Madeleine du Fargis
Madeleine du Fargis, née de Silly (died 1639), was a French courtier and agent. She served as dame d'atour to the queen of France, Anne of Austria, in 1626–1630. She was an intimate favorite and influential confidant of the queen.
She was a relative of the famous Madame de Rambouillet and had been raised in a convent where she was placed against her will by her father because of what he considered to be immoral behavior. Upon the death of her father, she was released from the convent and joined Madame de Rambouillet. She was introduced to Charles d'Angennes, Seigneur de Fargis, whom she married. She accompanied him to Spain where he served as ambassador of France in 1620-24.
When the dame d'atour to the queen, Marie-Catherine de Senecey, was promoted to dame d'honneur in succession to Charlotte de Lannoy in 1626, Madeleine du Fargis succeeded to the post of dame d'atour through the influence of Cardinal Richelieu. She was placed in the queen's household because the cardinal expected her to act as his agent there.
Being from the petty nobility who could not normally expect such a position, Richelieu expected her to be grateful to him for getting her the post; and being raised in a convent, he also expected her to be religious and loyal to him in his position of cardinal; furthermore, she was a personal friend of his niece, Madame de Combalet. Described as pox marked but with great charm and a somewhat coarse humor, literary connections and excellent Spanish, she was also expected to be able to amuse and befriend queen Anne and become her confidant.
Madeleine du Fargis did in fact very swiftly become a personal friend, trusted confidant and favorite of the queen. However, she had no loyalty toward Richelieu, refused to become his spy and instead allied herself with the queen's opposition party against the cardinal. In December 1630, Louis XIII reduced Anne's court and purged a great amount of her favorites as punishment for a plot in which the queen had cooperated with queen dowager Marie de Medici' in an attempt to depose Cardinal Richelieu.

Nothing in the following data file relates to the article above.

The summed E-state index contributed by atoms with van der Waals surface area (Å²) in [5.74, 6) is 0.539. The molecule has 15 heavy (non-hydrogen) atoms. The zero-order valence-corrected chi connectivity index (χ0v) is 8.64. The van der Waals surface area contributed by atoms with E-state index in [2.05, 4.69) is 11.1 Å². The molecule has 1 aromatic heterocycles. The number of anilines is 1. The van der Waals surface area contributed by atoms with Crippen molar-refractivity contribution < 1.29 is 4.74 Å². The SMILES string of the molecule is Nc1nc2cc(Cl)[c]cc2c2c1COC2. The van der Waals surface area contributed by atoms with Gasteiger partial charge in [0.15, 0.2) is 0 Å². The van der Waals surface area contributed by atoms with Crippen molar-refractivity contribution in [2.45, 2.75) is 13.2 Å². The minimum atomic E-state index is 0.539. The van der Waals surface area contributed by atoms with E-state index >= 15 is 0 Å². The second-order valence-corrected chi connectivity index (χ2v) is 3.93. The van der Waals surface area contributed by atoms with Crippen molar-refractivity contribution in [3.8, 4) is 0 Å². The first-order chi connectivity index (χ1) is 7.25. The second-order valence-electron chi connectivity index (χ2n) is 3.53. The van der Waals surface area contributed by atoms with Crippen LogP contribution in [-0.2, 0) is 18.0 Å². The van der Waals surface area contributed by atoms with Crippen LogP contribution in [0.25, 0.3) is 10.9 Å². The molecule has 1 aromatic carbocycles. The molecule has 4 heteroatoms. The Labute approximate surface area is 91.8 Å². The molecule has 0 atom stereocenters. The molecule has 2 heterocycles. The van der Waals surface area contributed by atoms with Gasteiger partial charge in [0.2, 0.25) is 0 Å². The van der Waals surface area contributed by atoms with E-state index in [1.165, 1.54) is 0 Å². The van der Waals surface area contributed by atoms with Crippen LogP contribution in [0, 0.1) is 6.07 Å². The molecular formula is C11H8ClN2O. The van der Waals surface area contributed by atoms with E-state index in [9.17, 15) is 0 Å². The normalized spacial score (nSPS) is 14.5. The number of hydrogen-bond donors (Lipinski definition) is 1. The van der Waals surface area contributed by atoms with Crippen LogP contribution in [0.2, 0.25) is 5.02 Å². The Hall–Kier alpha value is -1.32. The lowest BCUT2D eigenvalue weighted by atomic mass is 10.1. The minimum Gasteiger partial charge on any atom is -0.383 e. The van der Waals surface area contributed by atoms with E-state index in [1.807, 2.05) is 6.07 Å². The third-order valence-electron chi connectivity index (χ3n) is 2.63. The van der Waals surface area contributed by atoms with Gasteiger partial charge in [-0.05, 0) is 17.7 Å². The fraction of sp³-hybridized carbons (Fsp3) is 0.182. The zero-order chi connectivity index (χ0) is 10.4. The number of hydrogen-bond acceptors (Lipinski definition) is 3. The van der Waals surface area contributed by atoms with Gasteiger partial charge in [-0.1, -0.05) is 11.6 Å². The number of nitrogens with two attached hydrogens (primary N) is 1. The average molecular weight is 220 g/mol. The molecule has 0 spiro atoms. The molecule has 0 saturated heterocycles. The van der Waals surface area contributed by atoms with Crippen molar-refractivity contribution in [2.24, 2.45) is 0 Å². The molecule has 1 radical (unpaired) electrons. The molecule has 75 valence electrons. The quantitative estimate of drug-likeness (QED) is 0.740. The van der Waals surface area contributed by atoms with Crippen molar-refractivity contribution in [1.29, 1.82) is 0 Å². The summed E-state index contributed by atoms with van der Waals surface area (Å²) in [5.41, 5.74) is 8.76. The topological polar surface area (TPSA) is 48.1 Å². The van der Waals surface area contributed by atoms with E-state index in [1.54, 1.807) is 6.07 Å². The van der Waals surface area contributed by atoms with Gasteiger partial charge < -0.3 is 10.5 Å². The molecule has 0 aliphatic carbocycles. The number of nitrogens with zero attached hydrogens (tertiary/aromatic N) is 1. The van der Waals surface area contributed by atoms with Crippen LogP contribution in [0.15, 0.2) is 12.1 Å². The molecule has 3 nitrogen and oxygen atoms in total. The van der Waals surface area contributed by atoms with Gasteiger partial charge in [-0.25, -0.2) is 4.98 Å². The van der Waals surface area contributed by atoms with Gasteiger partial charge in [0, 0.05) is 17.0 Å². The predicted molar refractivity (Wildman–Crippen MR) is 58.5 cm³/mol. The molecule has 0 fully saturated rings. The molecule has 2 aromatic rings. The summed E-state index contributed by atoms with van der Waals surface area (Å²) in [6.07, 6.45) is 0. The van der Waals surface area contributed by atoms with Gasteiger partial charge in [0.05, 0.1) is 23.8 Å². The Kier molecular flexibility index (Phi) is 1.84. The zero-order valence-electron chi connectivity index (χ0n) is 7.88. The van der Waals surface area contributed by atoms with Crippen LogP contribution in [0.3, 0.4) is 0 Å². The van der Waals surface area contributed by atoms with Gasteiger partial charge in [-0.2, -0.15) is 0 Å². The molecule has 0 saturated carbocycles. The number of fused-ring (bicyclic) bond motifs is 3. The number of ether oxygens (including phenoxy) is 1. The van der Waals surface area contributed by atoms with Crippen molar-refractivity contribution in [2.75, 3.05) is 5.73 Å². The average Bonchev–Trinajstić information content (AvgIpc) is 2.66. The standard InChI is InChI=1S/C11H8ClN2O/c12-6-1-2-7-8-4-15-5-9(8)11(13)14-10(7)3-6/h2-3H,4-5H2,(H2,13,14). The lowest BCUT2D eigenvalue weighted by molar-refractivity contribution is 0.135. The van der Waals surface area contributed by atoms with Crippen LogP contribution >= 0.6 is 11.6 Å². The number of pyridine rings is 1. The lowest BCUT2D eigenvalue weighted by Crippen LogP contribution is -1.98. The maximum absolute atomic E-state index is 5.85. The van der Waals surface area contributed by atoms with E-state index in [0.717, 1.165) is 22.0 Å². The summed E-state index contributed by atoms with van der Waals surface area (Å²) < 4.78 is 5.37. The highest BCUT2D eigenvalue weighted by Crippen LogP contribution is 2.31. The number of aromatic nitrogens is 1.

Among those fired were Madame de Motteville and Madeleine du Fargis. Queen Anne asked the Cardinal to intervene so that she may keep du Fargis and told him that if he did not, she would never forgive him: when he refused, she swore that she would never forgive him.
du Fargis left for Brussels, where her spouse had sided with the king's brother Gaston, Duke of Orléans against the monarch, and engaged in an illegal secret correspondence with Queen Anne. After the invasion of Gaston in 1632, letters were discovered from du Fargis to people in Paris describing the plans of a marriage between Gaston and Anne after the death of Louis XIII. Anne was questioned and confirmed that the letters were written by du Fargis, but denied corresponding with her of knowledge of the plans, and as there were no letters found by du Fargis to the queen, there were no consequences for Anne.
She could resume her correspondence with Madeleine du Fargis as well as with Marie de Rohan, who both acted as her agents, received money from her and channeled her letters to other contacts. In July 1637, for example, Anne gave du Fargis the mission to examine whether there was any truth to the rumor of an alliance between France and England, as this would force Spain to cut off diplomatic connections to France and disturb her network of couriers between the Spanish embassies of Paris and Brussels.
Madeleine du Fargis died in 1639.
- Kleinman, Ruth: Anne of Austria. Queen of France. ISBN 0-8142-0429-5. Ohio State University Press (1985)
Marie-Catherine de Senecey
| Dame d'atour
to the Queen of France
Catherine le Voyer de Lignerolles